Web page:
Climate Summit for Local Government

Sept 6-8, 2023 | Melbourne

Net Zero is the Way to Go

Australian attitudes toward a net zero carbon future as an achievable goal are changing rapidly. Every state in the country has a net zero target, and key peak bodies (including the Business Council of Australia, the ACTU, National Farmers Federation) have signed a statement calling for deep emissions reductions in Australia. Towns, cities and councils all over Australia are setting net zero emissions goals for 10, 20 and 30 years from now, too. This is great news!

While many councils have established targets for emissions caused from council operations (e.g. electricity used in council buildings), it is increasingly important that councils expand their net zero goals to include a reduction of emissions in the community.  

But what exactly does this mean?

A council aiming for net zero community emissions is committed to doing everything they can to help residents and businesses in their council area to reduce carbon emissions. This can be through educational workshops on energy efficiency or solar panels, grants for composting, free LED light bulbs – you name it.

Why does a net zero community target matter? Because, reducing greenhouse gas emissions is the key to reducing the devastating effects of climate change. And as the tier of government closest to the community, councils have a natural strength in identifying both the local assets and barriers to emissions reduction. By aligning with state government objectives and by talking to the community regularly, local governments can eliminate mountains of greenhouse gas emissions out of community energy, waste and transport cycles.

A number of our members are looking to establish their own net zero targets and we are supporting them all the way by providing resources, facilitating information sharing, and promoting their amazing efforts to our audience and to the media. If your Council is interested in setting net zero targets for reducing council or community emissions (or both!), please get in touch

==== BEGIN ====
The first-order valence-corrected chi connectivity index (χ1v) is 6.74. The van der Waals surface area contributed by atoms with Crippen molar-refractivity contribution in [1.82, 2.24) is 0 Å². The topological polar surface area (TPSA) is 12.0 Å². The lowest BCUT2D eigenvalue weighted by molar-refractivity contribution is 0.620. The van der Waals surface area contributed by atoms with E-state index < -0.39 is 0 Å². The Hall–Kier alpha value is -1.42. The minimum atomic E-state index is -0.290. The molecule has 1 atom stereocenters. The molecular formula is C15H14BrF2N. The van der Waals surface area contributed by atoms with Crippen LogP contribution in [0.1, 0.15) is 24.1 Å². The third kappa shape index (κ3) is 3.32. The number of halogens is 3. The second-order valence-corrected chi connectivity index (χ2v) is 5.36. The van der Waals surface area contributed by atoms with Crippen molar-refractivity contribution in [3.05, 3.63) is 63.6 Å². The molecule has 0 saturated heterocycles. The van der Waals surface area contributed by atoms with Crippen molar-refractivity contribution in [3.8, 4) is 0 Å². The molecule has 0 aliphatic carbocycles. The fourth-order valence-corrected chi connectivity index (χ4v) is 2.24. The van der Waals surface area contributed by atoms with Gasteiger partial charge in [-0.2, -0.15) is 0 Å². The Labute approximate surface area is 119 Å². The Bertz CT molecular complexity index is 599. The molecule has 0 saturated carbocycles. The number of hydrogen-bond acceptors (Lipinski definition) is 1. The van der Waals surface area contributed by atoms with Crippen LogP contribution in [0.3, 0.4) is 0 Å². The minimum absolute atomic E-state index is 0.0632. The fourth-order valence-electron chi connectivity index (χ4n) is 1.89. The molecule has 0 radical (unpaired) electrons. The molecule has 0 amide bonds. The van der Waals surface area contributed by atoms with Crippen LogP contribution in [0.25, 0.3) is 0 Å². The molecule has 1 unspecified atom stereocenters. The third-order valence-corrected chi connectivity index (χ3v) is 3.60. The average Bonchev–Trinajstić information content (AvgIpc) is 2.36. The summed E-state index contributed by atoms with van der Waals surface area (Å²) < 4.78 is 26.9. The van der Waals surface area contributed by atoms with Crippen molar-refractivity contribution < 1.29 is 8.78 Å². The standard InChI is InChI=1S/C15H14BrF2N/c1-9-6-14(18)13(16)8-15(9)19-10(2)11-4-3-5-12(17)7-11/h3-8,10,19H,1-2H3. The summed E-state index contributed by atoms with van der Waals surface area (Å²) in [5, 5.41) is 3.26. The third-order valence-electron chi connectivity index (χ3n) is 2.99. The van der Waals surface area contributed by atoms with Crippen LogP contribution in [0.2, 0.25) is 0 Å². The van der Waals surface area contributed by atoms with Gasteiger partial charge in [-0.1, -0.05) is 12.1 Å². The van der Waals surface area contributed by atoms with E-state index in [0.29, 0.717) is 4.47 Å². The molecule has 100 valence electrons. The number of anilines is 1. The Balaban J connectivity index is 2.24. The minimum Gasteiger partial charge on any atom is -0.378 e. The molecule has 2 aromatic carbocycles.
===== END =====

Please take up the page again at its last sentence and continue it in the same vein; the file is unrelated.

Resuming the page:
The City of Port Phillip

One of our earliest members, the City of Port Phillip in Melbourne’s southeast, has set a goal of reducing community emissions to zero by the year 2050. In our April webinar, Lisa Paton, Coordinator of Sustainable Programs for the City of Port Phillip shared their journey in setting net zero community emissions goals, and had some great practical advice for councils looking to do the same.  

How they’re tackling community emissions

  • Increasing access to renewable energy – Port Phillip has dedicated solar programs for households, apartments and businesses. They have also partnered with the Australian Energy Foundation to provide residents with a free energy advice hotline. The targeted apartments project is particularly important to Port Phillip because over half of its residents live in ‘high density blocks’. 
  • Encouraging sustainable behaviour change – Council will conduct campaigns through social media, workshops and promotional materials to change knowledge, attitudes and practices that will encourage their community to reduce their emissions, waste and water use. 
  • Purchasing renewable energy for council operations – Through the Melbourne Renewable Energy Project, a collective renewable energy buying project, Port Phillip will reduce its total emissions by 87%. All of Council’s electricity – lights in the streets, barbecues in parks, libraries, childcare centres, town halls and more – is currently powered by renewable sources.

Tips for Councils

During our Net Zero webinar, Lisa offered some useful suggestions that focused on two areas – data collection and community engagement. Three of her tips are:

  1. Ensure that the decision makers understand the difference between your organisational emissions inventory and your community emissions profile. Also, advocate hard for access to community electricity, gas and water data.
  2. Be realistic about both reach within the community, and also their engagement with the issue. Is reducing emissions already on the radar for the silent majority? Because if not, behaviour change can be time consuming!
  3. How much is your State Government doing in the climate space? If not that much, your council may be forced to focus on advocacy to state and federal governments.

The City of Port Phillip is a fantastic resource and leader for local governments all around Australia taking communities to net zero. To see the full list of Port Phillip’s trailblazing initiatives lowering carbon in the community, click here. To see council’s full list of action pledges for the Cities Power Partnership, click here

Wondering who else might be on a similar carbon community journey?

Victoria’s Hepburn Shire is fast making a name for itself on climate and renewable energy with its clean energy plan. The plan incorporates an ambitious target to achieve net-zero greenhouse gas emissions by 2030, and 100% renewable energy by 2021 – a mere year from now. 

P.S. Confused about the different emission reduction targets out there? Check out our explainer for a bit of clarity